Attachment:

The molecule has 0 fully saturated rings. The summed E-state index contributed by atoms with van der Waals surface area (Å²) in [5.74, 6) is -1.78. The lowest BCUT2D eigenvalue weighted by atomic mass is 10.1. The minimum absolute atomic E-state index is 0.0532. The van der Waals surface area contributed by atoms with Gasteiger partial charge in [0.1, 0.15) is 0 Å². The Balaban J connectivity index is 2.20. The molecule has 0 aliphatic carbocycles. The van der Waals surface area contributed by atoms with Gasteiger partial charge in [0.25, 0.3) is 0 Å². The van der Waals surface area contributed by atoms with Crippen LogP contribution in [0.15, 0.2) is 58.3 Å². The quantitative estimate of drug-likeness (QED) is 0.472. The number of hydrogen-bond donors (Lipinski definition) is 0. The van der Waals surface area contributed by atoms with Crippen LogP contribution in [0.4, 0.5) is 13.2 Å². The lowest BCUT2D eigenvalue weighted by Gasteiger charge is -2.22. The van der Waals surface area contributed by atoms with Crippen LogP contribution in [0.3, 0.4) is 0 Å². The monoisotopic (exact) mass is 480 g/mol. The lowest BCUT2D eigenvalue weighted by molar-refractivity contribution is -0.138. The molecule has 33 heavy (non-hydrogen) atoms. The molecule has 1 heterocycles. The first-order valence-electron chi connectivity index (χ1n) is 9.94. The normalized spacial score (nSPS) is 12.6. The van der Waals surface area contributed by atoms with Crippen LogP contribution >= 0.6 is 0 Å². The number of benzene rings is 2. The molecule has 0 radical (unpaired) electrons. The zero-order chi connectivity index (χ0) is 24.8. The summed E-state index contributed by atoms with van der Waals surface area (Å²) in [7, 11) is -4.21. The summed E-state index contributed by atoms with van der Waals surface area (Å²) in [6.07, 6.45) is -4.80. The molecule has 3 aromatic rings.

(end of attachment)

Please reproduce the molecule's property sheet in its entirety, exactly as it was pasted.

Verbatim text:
The molecule has 0 fully saturated rings. The summed E-state index contributed by atoms with van der Waals surface area (Å²) in [5.74, 6) is -1.78. The lowest BCUT2D eigenvalue weighted by atomic mass is 10.1. The minimum absolute atomic E-state index is 0.0532. The van der Waals surface area contributed by atoms with Gasteiger partial charge in [0.1, 0.15) is 0 Å². The Balaban J connectivity index is 2.20. The molecule has 0 aliphatic carbocycles. The van der Waals surface area contributed by atoms with Gasteiger partial charge in [0.25, 0.3) is 0 Å². The van der Waals surface area contributed by atoms with Crippen LogP contribution in [0.15, 0.2) is 58.3 Å². The quantitative estimate of drug-likeness (QED) is 0.472. The number of hydrogen-bond donors (Lipinski definition) is 0. The van der Waals surface area contributed by atoms with Crippen LogP contribution in [0.4, 0.5) is 13.2 Å². The lowest BCUT2D eigenvalue weighted by Gasteiger charge is -2.22. The van der Waals surface area contributed by atoms with Crippen LogP contribution in [0.3, 0.4) is 0 Å². The monoisotopic (exact) mass is 480 g/mol. The lowest BCUT2D eigenvalue weighted by molar-refractivity contribution is -0.138. The molecule has 33 heavy (non-hydrogen) atoms. The molecule has 1 heterocycles. The first-order valence-electron chi connectivity index (χ1n) is 9.94. The normalized spacial score (nSPS) is 12.6. The van der Waals surface area contributed by atoms with Crippen LogP contribution >= 0.6 is 0 Å². The number of benzene rings is 2. The molecule has 0 radical (unpaired) electrons. The zero-order chi connectivity index (χ0) is 24.8. The summed E-state index contributed by atoms with van der Waals surface area (Å²) in [7, 11) is -4.21. The summed E-state index contributed by atoms with van der Waals surface area (Å²) in [6.07, 6.45) is -4.80. The molecule has 3 aromatic rings.